Extraction and isolation: Dried A. subresinosum (230 g) was extracted with methanol. The methanolic extract was concentrated to give a residue (6.8 g) which was further divided into four fractions. Fraction 2 (278 mg) was purified by reversed phase RP-18 column, using MeOH as solvent to afford compound 1 (30 mg). Compounds 2 (40 mg) and 3 (52 mg) were obtained from fraction 3 (1068 mg) by silica gel column, eluting with CHCl3.

Hydrolysis of 3: The mixture 3 (10 mg) in MeOH (2 mL) was added KOH (5 mg) and the mixture was stirred at room temperature for 3 h. Then, the reaction mixture was concentrated and water (2 mL) was added and extracted with n-hexane (2 mL) for 2 times. The n-hexane extract was further purified by silica gel column, using n-hexane: EtOAc = 4:1 (v/v) as eluent to yield compound 4 (2.5 mg). The water phase was neutralized and methylated as the same method as mentioned below and analyzed by GC to determine the fatty acid content.

Methylation of crude extract: Crude extract of A. subresinosum (50 mg) was added 5 mL H2SO4 in methanol in a flask and the mixture was stirred at 80°C for 4 h. The reaction mixture was concentrated, then added 2 mL of water and finally extracted with n-hexane (2 mL). The n-hexane extract was directly injected to GC for fatty acid analysis.

Compound 1: 1H NMR (CDCl3): δ 0.88 (3H, t, J = 6.5 Hz, H-24), 1.28 (m, from H-5 to H-22), 1.30 (2H, m, H-23), 1.66 (4H, m, H-3 and H-4), 2.34 (2H, t, J = 7.5 Hz, H-2)
Compound 2: 1H NMR (CDCl3): δ 0.88 (3H, t, J = 6.4 Hz, H-18), 1.40 (m, from H-4 to H-9 and H-14 to H-17), 2.34 (2H, m, H-13), 2.78 (2H, m, H-10), 5.30 (2H, m, H-11 and H-12).
Compound 2: 13C NMR (CDCl3): δ 14.0 (C-18), 29.3 (C-3), 29.4 (C-14 to C-17), 29.6 (C-4 to C-9), 31.9 (C-10, C-13), 34.0 (C-2), 129.7 (C-12), 130.0 (C-11), 179.8 (C-1)
Compound 4: EI-MS: m/z 398. 1H NMR (CDCl3): δ 0.54 (6H, s, H-18 and H-19), 0.82 (3H, d, J = 6.9 Hz, H-27), 0.84 (3H, d, J = 6.9 Hz, H-26), 0.91 (3H, d, J = 6.9 Hz, H-28), 1.02 (3H, d, J = 6.6 Hz, H-21), 3.60 (1H, m, H-3), 5.15 (1H, m, H-7), 5.17 (1H, m, H-23), 5.20 (1H, m, H-22). 13C NMR (CDCl3): δ 11.8 (C-18), 12.1 (C-19), 17.9 (C-28), 19.6 (C-26), 20.0 (C-27), 21.1 (C-21), 22.7 (C-15), 23.0 (C-11), 27.6 (C-6), 28.1 (C-2), 28.3 (C-16), 33.1 (C-25), 34.5 (C-10), 37.0 (C-1), 39.4 (C-4, C-12), 40.0 (C-20), 42.8 (C-24), 42.9 (C-5), 43.3 (C-13), 49.4 (C-9), 55.8 (C-14), 56.8 (C-17), 71.1 (C-3), 117.5 (C-7), 131.9 (C-23), 135.6 (C-22), 139.6 (C-8)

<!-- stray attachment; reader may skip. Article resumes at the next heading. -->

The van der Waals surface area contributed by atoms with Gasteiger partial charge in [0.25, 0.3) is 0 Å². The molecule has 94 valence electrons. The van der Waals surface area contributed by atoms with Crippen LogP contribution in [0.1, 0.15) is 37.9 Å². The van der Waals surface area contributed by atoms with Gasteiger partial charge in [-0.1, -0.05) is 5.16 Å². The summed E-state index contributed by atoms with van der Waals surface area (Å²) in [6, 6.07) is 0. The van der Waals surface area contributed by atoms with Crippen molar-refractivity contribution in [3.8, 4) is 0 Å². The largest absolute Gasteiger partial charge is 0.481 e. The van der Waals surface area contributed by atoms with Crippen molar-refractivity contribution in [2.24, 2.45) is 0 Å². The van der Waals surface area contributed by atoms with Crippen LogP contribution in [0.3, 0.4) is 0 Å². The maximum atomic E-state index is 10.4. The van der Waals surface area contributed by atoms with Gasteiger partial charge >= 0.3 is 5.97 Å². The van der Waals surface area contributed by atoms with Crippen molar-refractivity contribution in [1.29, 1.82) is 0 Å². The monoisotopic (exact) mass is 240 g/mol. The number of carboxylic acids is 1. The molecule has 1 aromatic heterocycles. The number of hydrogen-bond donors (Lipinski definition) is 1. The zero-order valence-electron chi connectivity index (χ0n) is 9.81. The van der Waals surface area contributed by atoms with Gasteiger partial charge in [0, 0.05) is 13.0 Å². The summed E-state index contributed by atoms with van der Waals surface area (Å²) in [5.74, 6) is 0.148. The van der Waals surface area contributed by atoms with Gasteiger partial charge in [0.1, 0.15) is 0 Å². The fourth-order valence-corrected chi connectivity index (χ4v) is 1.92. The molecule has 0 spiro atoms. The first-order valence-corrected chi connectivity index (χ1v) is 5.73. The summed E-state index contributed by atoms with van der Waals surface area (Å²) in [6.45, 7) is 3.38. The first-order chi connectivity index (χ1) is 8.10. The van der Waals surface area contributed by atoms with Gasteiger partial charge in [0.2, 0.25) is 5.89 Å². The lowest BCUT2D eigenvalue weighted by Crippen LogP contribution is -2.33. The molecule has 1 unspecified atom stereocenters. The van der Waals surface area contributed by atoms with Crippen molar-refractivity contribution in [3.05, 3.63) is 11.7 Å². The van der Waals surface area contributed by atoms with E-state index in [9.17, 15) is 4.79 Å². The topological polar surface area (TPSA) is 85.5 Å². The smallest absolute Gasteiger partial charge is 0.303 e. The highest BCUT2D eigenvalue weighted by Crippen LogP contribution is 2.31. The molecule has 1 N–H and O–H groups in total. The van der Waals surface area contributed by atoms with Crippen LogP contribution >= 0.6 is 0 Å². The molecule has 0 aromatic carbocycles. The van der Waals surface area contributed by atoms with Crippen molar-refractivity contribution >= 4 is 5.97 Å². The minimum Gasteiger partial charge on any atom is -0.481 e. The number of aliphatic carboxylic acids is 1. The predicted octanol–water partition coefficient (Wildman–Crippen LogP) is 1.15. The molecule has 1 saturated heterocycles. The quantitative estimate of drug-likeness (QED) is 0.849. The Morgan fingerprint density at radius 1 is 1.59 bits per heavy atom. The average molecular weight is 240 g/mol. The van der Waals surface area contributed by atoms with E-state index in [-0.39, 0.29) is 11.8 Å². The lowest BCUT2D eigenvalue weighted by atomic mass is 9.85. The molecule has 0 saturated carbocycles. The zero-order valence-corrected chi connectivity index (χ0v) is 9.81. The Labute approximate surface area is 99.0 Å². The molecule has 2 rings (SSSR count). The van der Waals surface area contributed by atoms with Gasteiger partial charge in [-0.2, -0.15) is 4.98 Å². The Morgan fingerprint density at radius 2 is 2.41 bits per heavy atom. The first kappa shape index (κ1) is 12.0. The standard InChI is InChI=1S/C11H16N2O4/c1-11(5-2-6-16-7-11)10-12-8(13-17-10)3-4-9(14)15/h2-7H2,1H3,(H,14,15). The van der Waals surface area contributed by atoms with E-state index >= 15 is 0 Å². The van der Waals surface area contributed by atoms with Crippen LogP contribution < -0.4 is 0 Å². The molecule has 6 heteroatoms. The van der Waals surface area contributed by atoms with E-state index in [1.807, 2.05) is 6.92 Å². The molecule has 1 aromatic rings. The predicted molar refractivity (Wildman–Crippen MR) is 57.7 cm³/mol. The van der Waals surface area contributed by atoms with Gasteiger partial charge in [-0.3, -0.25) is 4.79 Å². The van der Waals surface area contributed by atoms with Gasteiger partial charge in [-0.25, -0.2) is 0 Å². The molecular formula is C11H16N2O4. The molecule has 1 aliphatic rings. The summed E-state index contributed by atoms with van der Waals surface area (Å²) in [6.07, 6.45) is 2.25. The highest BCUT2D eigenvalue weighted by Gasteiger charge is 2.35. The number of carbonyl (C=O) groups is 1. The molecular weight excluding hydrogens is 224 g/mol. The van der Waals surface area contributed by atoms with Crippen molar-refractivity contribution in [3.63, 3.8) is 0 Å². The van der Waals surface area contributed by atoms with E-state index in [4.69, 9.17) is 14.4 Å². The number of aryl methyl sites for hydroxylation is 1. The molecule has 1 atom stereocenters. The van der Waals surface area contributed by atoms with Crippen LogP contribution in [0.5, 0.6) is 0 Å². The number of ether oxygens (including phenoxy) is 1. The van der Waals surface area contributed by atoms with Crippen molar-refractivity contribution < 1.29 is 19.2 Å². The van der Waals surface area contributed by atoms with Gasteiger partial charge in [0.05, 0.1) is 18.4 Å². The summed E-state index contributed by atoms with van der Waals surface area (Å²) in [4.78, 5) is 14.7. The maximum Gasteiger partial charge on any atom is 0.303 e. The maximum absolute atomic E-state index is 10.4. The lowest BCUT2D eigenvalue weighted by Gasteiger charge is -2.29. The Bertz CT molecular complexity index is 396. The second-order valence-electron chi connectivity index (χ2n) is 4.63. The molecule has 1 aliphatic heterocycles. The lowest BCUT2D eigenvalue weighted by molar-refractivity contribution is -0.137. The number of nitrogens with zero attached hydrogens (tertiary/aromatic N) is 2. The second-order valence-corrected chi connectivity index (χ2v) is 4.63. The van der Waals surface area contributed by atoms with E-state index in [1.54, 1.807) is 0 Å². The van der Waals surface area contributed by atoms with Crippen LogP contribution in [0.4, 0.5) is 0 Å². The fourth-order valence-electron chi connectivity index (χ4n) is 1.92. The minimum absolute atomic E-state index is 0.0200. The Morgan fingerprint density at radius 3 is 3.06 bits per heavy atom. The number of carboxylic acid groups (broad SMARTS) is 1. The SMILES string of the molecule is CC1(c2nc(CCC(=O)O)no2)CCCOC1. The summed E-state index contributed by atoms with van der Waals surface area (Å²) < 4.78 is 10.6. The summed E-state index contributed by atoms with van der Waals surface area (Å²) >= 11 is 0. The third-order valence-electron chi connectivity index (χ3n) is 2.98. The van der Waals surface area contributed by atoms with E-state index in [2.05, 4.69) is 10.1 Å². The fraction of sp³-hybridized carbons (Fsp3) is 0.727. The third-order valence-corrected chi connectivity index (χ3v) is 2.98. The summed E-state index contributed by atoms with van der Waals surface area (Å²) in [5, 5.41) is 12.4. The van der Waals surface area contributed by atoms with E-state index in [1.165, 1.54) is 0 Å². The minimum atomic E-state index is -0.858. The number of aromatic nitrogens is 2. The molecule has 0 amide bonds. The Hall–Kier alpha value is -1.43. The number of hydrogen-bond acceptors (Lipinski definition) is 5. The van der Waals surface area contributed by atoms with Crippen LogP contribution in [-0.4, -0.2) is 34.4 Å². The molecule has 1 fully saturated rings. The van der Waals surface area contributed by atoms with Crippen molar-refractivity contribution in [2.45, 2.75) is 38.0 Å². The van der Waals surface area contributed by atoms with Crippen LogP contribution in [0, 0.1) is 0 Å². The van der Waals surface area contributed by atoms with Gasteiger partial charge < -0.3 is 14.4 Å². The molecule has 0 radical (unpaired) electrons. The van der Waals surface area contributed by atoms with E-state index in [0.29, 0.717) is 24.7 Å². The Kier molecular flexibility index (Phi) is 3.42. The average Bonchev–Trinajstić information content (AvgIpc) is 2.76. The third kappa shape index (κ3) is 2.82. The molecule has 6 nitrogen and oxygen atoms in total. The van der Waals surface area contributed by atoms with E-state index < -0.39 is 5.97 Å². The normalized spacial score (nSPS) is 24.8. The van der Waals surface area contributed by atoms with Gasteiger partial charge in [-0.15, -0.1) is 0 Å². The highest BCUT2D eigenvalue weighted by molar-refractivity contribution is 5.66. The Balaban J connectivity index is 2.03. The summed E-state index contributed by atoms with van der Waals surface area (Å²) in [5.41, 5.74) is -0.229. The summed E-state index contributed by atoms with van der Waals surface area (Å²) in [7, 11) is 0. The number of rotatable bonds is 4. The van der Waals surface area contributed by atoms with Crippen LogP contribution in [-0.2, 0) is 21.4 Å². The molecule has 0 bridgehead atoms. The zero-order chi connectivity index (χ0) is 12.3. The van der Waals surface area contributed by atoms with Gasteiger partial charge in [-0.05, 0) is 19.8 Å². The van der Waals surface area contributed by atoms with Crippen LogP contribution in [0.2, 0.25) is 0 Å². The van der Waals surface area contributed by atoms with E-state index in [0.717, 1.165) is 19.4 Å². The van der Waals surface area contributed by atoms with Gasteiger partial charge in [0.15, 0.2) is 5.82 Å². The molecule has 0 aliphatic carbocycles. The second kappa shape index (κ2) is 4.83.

Table 1 shows that fatty acid composition of A. subresinosum. Accordingly, fourteen major fatty acids were found. The concentration of unsaturated fatty acid, 11-octadecaenoic is highest (51.077%), followed by 9,12- octadecadienoic (22.979%) which is dominant in Rumen liquor (Achenef et al., 2009) and hexadecanoic (19.05%). Consequently, total unsaturated fatty acids in A. subresinosum are about 80% of total fatty acid. Analysis of fatty acid composition of several Ganoderma sp. also has revealed that they possess mainly polyunsaturated fatty acids (PUFAs), especially 18-carbon unsaturated fatty acids (Martinez et al., 1991). Previous experimental suggest that one of the food components that reduces serum cholesterol and high blood pressure is PUFAs content (Bavelaar and Beynen, 2004; Abd El-Baky et al., 2004). PUFAs also are anticancer (Ndem et al., 2008) and antioxidant agents (Ogbuewu et al., 2010).

In addition, repeated column chromatographs resulted in the isolation of three compounds. Compound 1 was obtained as an oil. Analysis of its 1H NMR spectrum suggests that it contains one methyl group (δH 0.88 ppm) and no proton signal at low field, thus, it should be a saturated fatty acid. By comparing its NMR data with those of previous publication, compound 1 is characterized as lignoceric acid (Kang et al., 2011; Onwuliri et al., 2004). Compound 2 was also obtained as white powder. Interpretation of its 1H and 13C NMR revealed that it is an unsaturated fatty acid with one double bond at C11-12 in its molecule. Thus, compound 2 was found to be 11-octadecaenoic as shown in Fig. 1.